Issue #222, October 2012
One of my favorite Linux kernel analogies is that of an airplane losing altitude. In the movies, when a plane suffers damage, the brave hero rips off the door and starts throwing things out in order to lighten the load. Suitcases fly, bags of peanuts scatter and anything not bolted down goes out in order to save the passengers. When a computer system gets old, or is low-powered to begin with, the Linux kernel can work the same way. Computers are so powerful now, we don't often think about removing kernel modules to gain speed, but not too many years ago, it was common to tweak our systems by stripping out unneeded or unused drivers. We seldom turn to our beloved kernel for speed increases anymore, but it's still the core of our OS. Most users don't think about the kernel, but then again, Linux Journal readers aren't most users. This month's issue is dedicated to the kernel. If that scares you off, fear not, we cover lots of other topics too.
Reuven M. Lerner starts off the issue with his take on switching to the Chrome browser. Like Reuven, I've been a Firefox user since before it was cool. About six months ago, I switched to Chrome too. This month, Reuven discusses how the switch went for him. Whether you're a Google fan, or think Google is horrible (or both), Chrome is a popular and viable browser. Now you get to see what a programmer thinks. Our other resident programmer, Dave Taylor, tackles another interesting challenge. Can there be a template for a bash script that is flexible enough to fill most needs, while providing a standard framework to facilitate best practices? If you've ever written a script knowing you should add more, but don't have the time to do it "right", Dave's article is for you.
Kyle Rankin writes about methods for deploying servers this month. Oh sure, that sounds like a basic tenant of system administration, but Kyle goes from the standard "insert CD and boot" method all the way to centralized configuration. If you're working in a corporate environment, chances are you don't have time to install servers one by one, and even if you do have time, it would be time wasted. Kyle's article might change the way you think about server installation, and more important, it might change the way you do it.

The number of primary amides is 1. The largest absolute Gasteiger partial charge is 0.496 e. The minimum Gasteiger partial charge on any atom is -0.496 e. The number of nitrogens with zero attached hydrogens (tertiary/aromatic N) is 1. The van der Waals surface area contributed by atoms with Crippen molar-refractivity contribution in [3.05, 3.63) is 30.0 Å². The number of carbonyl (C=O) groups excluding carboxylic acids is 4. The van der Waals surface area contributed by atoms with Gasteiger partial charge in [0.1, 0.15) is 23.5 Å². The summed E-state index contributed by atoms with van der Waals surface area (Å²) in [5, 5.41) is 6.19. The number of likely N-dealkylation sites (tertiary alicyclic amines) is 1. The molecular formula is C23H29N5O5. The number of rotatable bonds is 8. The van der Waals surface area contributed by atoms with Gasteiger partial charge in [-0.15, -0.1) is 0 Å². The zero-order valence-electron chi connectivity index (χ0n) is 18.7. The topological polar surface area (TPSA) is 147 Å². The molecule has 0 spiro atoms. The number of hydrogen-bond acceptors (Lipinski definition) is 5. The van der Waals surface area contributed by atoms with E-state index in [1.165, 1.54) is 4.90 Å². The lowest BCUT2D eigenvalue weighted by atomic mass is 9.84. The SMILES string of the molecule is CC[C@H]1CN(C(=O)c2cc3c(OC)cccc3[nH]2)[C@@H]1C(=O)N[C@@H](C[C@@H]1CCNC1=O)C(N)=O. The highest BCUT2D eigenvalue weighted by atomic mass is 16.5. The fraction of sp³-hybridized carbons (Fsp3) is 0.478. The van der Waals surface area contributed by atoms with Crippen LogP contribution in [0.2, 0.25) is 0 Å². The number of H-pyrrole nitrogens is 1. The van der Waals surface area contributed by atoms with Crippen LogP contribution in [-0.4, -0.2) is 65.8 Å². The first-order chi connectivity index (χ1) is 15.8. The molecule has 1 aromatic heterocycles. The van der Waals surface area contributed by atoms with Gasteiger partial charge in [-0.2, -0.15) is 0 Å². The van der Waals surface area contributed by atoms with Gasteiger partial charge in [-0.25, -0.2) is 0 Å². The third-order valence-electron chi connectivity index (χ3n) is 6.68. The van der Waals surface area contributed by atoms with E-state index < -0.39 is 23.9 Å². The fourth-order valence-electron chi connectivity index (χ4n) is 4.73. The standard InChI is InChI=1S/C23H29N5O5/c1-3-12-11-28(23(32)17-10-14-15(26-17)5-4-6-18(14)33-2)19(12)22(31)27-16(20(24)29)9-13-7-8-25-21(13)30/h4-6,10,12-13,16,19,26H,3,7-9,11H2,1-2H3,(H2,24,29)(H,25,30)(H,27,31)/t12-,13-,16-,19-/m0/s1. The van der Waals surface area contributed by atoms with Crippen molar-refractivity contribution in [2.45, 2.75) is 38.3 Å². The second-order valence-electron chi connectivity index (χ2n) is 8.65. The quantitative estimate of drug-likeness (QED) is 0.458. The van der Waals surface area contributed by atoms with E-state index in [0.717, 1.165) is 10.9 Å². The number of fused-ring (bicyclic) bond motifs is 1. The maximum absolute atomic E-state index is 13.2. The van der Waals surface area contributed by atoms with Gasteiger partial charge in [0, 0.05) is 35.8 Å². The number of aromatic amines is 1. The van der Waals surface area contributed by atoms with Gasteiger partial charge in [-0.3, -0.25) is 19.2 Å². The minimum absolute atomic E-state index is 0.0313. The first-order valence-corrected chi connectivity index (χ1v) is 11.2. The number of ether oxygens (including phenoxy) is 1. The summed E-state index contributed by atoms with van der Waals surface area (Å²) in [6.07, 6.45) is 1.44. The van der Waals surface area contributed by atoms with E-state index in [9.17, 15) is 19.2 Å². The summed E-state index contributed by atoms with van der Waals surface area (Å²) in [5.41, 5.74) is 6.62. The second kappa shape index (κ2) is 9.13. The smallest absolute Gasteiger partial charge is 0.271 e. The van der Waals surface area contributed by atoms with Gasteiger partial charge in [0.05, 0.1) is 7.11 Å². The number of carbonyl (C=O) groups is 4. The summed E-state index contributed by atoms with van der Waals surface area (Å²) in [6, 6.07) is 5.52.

My contribution to the kernel issue is rather small. In fact, it will fit in your pocket. In my Open-Source Classroom column, I discuss the oft-confusing art of rooting an Android device. And, because rooting often is followed by installing custom ROMs, I cover that too. If you've ever wanted to try CyanogenMod on your phone, this month's article should be a big help. If you have an iPhone, well, feel free to read about what all the cool kids can do!
Javier Martinez Canillas starts off the nitty-gritty kernel articles with an introduction to kbuild. Like any other open-source project, the Linux kernel is the work of many people working together. Javier describes the system and shows how to add to the kernel. After reading an article on how to add to the kernel, I recommend a quick followup with Igor Ljubuncic and Raphael Sack's article on dealing with kernel crashes. An unstable kernel can go from bad to catastrophic quite quickly, so Igor and Raphael discuss how to automate the identification and handling of such events. Following their lead, hopefully your next kernel panic won't mean sysadmin panic as well.
Matt Davis also helps us deal with system problems at a low level using canaries. No, it's not just listening to their beautiful songs to soothe us. Rather, just like the miners of old using canaries to detect problems in a mine, a stack canary can detect system problems before any serious damage happens. If building safeguards into your code sounds like a good idea, or if you just want to read Matt's discussion of the Terminator Canary, you'll want to check out his article.
We finish the issue with a topic near and dear to my heart. Darren Douglas talks about teaching. I've been a professional Linux trainer for several years now, and Darren really drives home some important points regarding how we teach what we teach. Whether you're a trainer yourself looking for a gut check, or just an avid user desiring to share your knowledge with others, Darren really hits the target.
On the surface, this issue might sound intimidating to those folks who usually steer clear of the kernel. Thankfully, we do the hard work of tossing out the extra baggage so all you have left are those things bolted down and worth reading. Plus, we have plenty of other things—product announcements, tech tips and more—to keep you informed and entertained. So have a seat, put your trays in the upright position and enjoy this issue of Linux Journal.
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